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Armoured Confusion

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Works on Soviet tank building are published with striking regularity. Some are the results of many years of archival research, but many are based on prior works. There is nothing shameful about this, as skillful compilation is an art of no lesser value than writing from scratch. However, an issue with credibility may arise when picking secondary sources, and even primary documents can contain mistakes often caused by a lack of information. As a result, dozens of myths were built around Soviet tank building over the course of decades that live on today. This article will discuss such myths connected to pre-war tank building in the Soviet Union.

An independent first

Even though the first Russian Renault tanks were built in 1920-21, Soviet tank building truly took its first steps closer to the mid-20s. The GUVP Technical Bureau directed by designer S.P. Shukalov was founded on May 6th, 1924. The bureau didn't start from nothing, in fact RVSR order #111/20 issued on January 13th, 1921, formed a special commission within the Main Military Engineering Directorate. Its task was to develop tanks and support their production. Shukalov led this commission.

The GUVP Technical Bureau's first design was the "Regimental support tank" accepted into service on July 6th, 1927, as the T-18 (MS-1). Some claim that this was a tank developed on the bureau's own initiative, but this was not so. The requirements for this tank were issued in 1924. Even though they changes several times before it was finished, the initial requirements still directly influenced the tank's final form.

Drawings of tanks that were considered for the role of the Soviet small support tank. The FIAT-3000 and future MS-1 are among them.

There is a myth that the development of the MS-1 was influenced by the Italian FIAT 3000. Some publications even claim that a FIAT 3000 tank captured from Poland in 1920 was studied by the creators of the MS-1. This information is fabricated. The FIAT 3000 does have some relation to Soviet tank building, but not how it's commonly presented. There was no captured FIAT 3000. This tank first came into the spotlight in 1924. Italy offered a batch of 10 such tanks, but the final deal was for only 3. These tanks arrived in the USSR in November of 1927. As much as they wanted to, the Italians could not have influenced the MS-1's development. However, the FIAT 3000 was considered a reserve option in case development of the MS-1 failed.

A comparison of the FIAT 3000 and MS-1. As you can see, these two tanks have very little in common.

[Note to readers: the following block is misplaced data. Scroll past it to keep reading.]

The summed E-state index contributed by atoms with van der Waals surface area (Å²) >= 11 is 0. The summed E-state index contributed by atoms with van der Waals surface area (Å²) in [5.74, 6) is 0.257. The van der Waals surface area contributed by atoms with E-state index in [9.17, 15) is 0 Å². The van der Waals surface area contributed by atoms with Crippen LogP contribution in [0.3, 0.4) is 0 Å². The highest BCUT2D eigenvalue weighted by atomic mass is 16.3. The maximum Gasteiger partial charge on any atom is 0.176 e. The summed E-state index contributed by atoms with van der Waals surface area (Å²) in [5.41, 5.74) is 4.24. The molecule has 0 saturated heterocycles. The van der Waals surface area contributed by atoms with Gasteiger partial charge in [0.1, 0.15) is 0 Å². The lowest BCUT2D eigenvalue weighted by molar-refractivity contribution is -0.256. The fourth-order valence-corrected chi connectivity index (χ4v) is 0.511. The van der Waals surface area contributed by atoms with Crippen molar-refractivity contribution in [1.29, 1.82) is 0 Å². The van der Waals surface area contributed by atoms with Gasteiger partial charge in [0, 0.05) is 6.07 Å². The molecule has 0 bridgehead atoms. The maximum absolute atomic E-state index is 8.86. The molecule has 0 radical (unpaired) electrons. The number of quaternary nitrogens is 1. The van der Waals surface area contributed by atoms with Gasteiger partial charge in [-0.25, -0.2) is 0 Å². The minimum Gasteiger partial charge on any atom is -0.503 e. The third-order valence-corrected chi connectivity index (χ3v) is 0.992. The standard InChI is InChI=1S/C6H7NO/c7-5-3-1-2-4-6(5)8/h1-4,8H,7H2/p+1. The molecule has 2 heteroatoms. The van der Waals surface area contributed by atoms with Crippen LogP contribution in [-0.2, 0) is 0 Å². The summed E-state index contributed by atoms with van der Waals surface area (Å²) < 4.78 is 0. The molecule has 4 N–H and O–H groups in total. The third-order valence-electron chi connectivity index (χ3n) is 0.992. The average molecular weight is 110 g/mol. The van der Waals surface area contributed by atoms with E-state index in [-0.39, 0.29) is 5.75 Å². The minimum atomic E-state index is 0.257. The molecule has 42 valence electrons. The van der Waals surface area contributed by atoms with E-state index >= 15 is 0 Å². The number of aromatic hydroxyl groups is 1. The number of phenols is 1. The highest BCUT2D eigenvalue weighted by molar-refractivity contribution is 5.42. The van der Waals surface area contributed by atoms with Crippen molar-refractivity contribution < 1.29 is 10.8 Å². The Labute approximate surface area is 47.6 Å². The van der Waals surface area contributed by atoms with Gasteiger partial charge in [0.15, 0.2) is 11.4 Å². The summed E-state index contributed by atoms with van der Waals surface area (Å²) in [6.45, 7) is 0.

The FIAT 3000 and MS-1 had little in common. The first was that both vehicles were inspired by the Renault FT. The second is both vehicles had a perpendicular engine. This was caused by the same initial requirement: reduction of mass. This is where the similarities ended. The hull, turret, and running gear of the MS-1 were completely original. The French and Italian tanks used truck engines, but a special tank engine was developed for the MS-1. There is another myth associated with this engine: allegedly, it was developed by A.A. Mikulin, a famous Soviet aircraft engine designer. Mikulin first saw the future MS-1's engine on February 26th, 1927, when he was working at NAMI. The engine was already finished and undergoing testing. The layouts of the FIAT 3000 and MS-1's transmissions are radically different. The MS-1 had an engine and transmission assembled in one unit. Additionally, the MS-1 was designed to have a cannon and a machine gun from the start, unlike its foreign analogues. Only a person who understands very little about the design of tanks can claim that the first Soviet mass produced tank was based on the FIAT 3000.

The German sword was forged in the USSR

One of the most popular topics associated with Soviet tank building is the Reichswehr's activity in the USSR, primarily at the OsoAviaKhim Technical Courses (TEKO, known as Kama in German documents). German tankers were trained at these proving grounds and German armoured vehicles were tested there. This is used as the basis of claims that the USSR built Germany's armoured forces and bears fault for its rise.

Diagrams of the T-28 and Grosstraktor Krupp suspensions. As you can see, they have much in common.